“It’s home,” Hilton stated succinctly. Grit, family, community, and shared experience unite the residents of Port Arthur. “We didn’t just move here; no—we were forced to live here,” Hilton continued. For residents of Port Arthur, the current hardships are a direct biproduct of hundreds of years of racial discrimination—from slavery to Jim Crow to discriminatory housing policies and environmental injustice today.
Today, the residents of Port Arthur are still fighting against a recurring motif in their profoundly pro-industry state: the idea that environmental regulations stifle progress and oil production brings jobs. In Port Arthur, as in countless other communities, this is simply not true. Despite a booming oil industry, the unemployment rate in Port Arthur hovers around 9% and median income is 60% of the state average. What’s more, a 2011 EPA report concluded that the benefits of the 1990 Clean Air Act—a seminal environmental law regulating air pollution—exceeded the costs by a factor of more than 30 to one in terms of lives saved, illnesses avoided, jobs created, and innovations in industry.
Channeling his frustration into an unrelenting mission to improve the health and livelihoods of his community, Hilton founded the Community In-Power and Development Association (CIDA) in 2000. For over 20 years, the nonprofit has provided a voice for the disenfranchised residents of Port Arthur through citizen science, political advocacy, and education.
Community Education Sets the Stage for Progress
The 2011 Goldman Prize furthered Hilton’s platform as an environmental justice advocate, propelling him into the national spotlight. He joined voices like Margie Richard’s (United States, 2004), met with President Obama, was featured in Oprah magazine, and served on an EPA advisory committee. Despite his elevated platform, which he’s used to advocate for environmental progress at the municipal, state, and federal levels, Hilton and CIDA are still ready to take to the streets to bring immediate attention to their work. “Our community is very participatory,” he proudly exclaimed. “Now that we’ve educated people, they are very engaged.”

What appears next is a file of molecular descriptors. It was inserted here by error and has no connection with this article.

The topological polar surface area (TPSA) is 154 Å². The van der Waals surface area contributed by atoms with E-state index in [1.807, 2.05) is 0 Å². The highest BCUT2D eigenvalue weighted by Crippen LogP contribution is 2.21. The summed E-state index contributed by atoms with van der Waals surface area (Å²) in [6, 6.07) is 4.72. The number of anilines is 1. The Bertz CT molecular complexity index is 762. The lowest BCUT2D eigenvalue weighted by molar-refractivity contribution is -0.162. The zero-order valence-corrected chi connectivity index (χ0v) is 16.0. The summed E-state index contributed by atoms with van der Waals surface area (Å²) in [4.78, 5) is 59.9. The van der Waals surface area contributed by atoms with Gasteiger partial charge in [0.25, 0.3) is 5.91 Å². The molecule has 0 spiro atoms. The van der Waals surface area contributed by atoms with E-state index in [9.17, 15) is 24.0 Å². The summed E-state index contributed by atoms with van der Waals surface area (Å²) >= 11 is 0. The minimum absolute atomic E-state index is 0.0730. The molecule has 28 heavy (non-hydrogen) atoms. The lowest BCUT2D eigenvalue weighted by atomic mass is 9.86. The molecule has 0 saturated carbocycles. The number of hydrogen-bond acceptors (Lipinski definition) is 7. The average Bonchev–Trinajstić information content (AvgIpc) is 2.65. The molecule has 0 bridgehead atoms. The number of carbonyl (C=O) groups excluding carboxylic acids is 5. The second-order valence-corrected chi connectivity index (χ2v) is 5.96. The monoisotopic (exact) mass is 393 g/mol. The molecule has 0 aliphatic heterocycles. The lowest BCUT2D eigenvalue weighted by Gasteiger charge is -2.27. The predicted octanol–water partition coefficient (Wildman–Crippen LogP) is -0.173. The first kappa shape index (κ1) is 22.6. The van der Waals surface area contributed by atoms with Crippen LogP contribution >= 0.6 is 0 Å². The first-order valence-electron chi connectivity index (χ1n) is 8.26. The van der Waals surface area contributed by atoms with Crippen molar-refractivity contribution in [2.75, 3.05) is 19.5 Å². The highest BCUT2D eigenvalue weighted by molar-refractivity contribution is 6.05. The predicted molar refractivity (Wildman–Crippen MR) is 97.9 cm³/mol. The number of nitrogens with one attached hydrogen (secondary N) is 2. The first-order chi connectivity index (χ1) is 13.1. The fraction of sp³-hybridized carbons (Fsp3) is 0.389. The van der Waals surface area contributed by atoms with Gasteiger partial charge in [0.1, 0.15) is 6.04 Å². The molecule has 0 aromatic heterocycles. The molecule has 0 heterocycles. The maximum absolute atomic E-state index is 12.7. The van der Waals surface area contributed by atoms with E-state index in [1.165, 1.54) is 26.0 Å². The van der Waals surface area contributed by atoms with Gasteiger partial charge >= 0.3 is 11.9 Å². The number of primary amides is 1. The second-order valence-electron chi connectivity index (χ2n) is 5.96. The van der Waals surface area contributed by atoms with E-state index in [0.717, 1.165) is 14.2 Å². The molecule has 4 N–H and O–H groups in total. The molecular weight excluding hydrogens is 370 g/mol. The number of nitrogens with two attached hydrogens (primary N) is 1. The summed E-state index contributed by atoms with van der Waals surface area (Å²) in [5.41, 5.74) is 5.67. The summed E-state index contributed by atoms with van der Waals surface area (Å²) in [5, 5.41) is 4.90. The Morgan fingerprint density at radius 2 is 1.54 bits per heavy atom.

Currently, Hilton is planning to hold a press conference and demonstration in front of the Oxbow Calcining plant in Port Arthur. Oxbow Calcining produces petroleum coke, a biproduct of oil refining used in aluminum, fuels, and other products. According to state data, Oxbow Calcining “released about 22 million pounds of sulfur dioxide each year from 2016 through 2019.” The emissions create a sulfuric smell of rotten eggs that drifts through the city, contribute to air pollution, and damage local plant life.
Hilton contends that, ultimately, the Texas Commission of Environmental Quality (TCEQ) has fallen short in its responsibility to hold Oxbow Calcining accountable for its emissions. Hilton hopes that the protest will inspire the EPA to open an investigation, persuade TCEQ to issue stricter emissions controls for the plant, and hold the company accountable for increased air monitoring.
Climate Change—Happening Now
In recent years, there has been an unprecedented increase in the number of hurricanes and tropical storms making landfall on the Gulf Coast. Hilton has felt the impacts directly. In 2017, Hurricane Harvey (Category 4) flooded his home, and, with insufficient assistance provided by FEMA, it took over a year and half to rebuild. Hurricane Laura (also Category 4) followed in 2020; it was initially projected to make landfall in Port Arthur but ultimately veered east toward Louisiana. While he expressed gratitude for the aid he received after Harvey, Hilton noted that, even in the wake of Laura, “you’re still left reeling. If you don’t have shingles on your roof, you don’t have shingles on your roof. There needs to be provisions for citizens who sustain damage, even in areas which don’t experience a direct hit.”